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Levels of stress in words

Usually, learners of English study at school two-level analysis of stress which means there is a simple distinction between syllables. Syllables are classified as stressed and unstressed with no intermediate level. However, we usually have to recognize at least one more intermediate level of stress.

In order to exemplify the levels of stress, I chose the word "around" which is used in many books to exemplify this.

Around /əˈraʊnd/

The word "around" is made up of two syllables. The first one is /ə/ and it is very weak. The second syllable is /ˈraʊnd/ and is a stressed syllable. What is interesting about the stressed syllable /ˈraʊnd/ is the fact that the tone of the voice does not remain constant or leveled. It usually falls from a higher to a lower level as is shown below.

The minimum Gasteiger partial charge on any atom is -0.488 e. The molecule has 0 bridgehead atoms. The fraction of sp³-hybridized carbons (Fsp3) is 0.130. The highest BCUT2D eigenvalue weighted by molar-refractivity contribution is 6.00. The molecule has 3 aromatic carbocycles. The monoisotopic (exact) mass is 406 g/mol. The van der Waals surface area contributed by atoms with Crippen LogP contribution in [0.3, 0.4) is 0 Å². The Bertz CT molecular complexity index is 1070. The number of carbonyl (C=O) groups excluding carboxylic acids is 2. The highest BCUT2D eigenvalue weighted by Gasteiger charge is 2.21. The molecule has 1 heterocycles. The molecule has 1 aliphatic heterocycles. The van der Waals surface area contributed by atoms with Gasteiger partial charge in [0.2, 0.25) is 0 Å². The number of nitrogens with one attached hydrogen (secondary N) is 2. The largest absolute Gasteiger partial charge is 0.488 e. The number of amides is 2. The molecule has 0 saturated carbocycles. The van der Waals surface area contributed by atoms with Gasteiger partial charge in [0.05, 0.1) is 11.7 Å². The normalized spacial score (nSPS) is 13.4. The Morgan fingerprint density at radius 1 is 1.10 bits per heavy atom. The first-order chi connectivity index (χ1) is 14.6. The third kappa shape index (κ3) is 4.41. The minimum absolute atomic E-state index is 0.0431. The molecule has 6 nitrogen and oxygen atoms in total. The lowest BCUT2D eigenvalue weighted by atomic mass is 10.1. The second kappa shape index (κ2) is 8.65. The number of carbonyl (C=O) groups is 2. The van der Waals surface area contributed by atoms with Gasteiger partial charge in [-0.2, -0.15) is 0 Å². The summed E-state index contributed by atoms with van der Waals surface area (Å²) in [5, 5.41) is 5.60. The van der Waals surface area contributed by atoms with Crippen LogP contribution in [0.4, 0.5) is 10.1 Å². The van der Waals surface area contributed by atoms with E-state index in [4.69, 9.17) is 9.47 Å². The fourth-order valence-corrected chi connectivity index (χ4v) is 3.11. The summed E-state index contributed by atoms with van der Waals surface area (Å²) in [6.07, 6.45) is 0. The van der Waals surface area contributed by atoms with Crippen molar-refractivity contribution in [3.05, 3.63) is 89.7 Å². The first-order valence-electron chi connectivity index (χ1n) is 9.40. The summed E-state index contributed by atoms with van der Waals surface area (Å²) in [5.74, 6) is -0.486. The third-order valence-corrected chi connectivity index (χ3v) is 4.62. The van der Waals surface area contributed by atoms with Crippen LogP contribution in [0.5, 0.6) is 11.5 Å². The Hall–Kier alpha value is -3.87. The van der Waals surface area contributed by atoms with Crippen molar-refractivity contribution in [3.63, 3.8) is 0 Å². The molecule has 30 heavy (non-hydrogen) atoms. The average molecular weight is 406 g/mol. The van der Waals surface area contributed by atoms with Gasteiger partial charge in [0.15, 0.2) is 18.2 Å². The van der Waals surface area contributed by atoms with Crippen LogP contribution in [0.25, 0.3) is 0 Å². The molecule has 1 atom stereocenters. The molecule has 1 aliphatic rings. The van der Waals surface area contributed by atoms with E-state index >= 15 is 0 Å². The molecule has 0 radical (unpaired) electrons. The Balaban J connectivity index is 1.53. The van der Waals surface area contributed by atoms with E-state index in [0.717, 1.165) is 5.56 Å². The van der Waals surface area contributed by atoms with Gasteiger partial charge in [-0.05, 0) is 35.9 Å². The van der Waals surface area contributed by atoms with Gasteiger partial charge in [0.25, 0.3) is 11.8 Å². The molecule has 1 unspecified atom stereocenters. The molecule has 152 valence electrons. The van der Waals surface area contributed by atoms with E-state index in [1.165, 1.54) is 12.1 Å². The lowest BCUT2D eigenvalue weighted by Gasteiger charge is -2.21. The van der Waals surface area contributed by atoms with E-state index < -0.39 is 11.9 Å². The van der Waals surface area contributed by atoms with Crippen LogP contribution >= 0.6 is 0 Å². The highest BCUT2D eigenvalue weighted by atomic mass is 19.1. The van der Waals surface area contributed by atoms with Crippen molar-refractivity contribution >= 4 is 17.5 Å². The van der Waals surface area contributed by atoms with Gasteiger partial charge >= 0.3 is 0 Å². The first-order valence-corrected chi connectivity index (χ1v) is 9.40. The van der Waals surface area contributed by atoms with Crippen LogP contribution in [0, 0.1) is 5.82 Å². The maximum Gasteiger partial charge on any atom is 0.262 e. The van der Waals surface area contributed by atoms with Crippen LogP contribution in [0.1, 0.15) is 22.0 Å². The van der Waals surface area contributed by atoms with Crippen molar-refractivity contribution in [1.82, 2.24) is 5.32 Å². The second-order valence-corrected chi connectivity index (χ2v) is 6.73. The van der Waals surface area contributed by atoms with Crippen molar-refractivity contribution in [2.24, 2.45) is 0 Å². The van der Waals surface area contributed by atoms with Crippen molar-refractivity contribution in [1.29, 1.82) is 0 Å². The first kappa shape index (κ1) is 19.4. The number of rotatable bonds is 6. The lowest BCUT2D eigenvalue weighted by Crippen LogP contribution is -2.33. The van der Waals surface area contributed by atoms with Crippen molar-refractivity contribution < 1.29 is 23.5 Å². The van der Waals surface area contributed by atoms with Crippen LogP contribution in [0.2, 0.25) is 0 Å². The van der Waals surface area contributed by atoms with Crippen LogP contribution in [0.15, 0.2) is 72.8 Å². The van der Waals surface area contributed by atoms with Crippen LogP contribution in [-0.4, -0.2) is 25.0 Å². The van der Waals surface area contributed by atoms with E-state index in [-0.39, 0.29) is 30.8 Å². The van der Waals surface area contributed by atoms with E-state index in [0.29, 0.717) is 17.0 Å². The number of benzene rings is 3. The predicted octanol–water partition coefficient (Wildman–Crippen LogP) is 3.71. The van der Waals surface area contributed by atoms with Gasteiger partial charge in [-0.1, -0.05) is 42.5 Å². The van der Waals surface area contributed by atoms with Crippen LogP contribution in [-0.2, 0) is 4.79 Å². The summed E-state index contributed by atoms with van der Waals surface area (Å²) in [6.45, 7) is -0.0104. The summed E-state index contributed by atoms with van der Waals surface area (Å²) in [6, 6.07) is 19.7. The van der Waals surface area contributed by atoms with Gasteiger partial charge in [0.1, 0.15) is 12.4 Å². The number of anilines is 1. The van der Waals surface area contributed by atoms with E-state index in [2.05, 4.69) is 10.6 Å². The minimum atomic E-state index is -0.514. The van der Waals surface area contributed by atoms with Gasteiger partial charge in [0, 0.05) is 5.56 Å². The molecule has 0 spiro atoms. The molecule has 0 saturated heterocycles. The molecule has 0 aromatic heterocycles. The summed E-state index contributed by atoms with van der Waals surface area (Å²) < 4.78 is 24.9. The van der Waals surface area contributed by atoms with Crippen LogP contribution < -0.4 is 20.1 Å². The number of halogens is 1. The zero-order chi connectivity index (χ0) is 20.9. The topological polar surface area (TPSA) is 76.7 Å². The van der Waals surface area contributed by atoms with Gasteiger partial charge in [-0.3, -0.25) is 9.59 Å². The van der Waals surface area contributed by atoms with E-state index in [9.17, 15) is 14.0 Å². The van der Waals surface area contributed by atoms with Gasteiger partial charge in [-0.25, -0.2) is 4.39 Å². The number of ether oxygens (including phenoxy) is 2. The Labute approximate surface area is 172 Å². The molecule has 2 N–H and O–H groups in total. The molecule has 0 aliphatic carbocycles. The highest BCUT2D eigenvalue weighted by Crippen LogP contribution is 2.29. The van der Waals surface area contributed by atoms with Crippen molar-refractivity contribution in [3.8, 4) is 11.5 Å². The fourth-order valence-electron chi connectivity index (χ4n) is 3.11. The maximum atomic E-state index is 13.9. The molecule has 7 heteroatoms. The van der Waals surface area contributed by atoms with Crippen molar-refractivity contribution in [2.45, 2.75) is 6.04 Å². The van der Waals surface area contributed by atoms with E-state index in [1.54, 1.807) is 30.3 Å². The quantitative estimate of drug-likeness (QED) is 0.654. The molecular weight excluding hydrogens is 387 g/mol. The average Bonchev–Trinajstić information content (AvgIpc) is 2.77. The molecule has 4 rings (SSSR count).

Levels of stress in words

The two parallel lines represent the higher and the lower pitch of the speaker. The prominence in this tone movement gives the strongest type of stress. It is called "primary stress".

Another interesting word that I hear every day and got my attention is "photographic" /ˌfoʊ təˈgræf ɪk/. The first syllable is unstressed and the second syllable is stressed. However, the first syllable sounds a little bit like having a kind of stress that is weaker than the primary stress but stronger than the first syllable of the word "around". If you look at the phonemic transcription of the word "photographic" /ˌfoʊ təˈgræf ɪk/ (exactly as I copied from dictionary.com website) you can see that it starts with a low mark (something like a comma) which represents the stress I mentioned above. It is called "secondary stress".

So, we can say that we have three levels of stress: primary stress, secondary stress, and unstressed. It is worth mentioning that unstressed syllables containing /ə/, /ɪ/, /ʊ/ or a syllabic consonant will sound less prominent than an unstressed syllable containing other vowels. This can be used to identify other levels of stress but this seems to be too complex and unnecessary.


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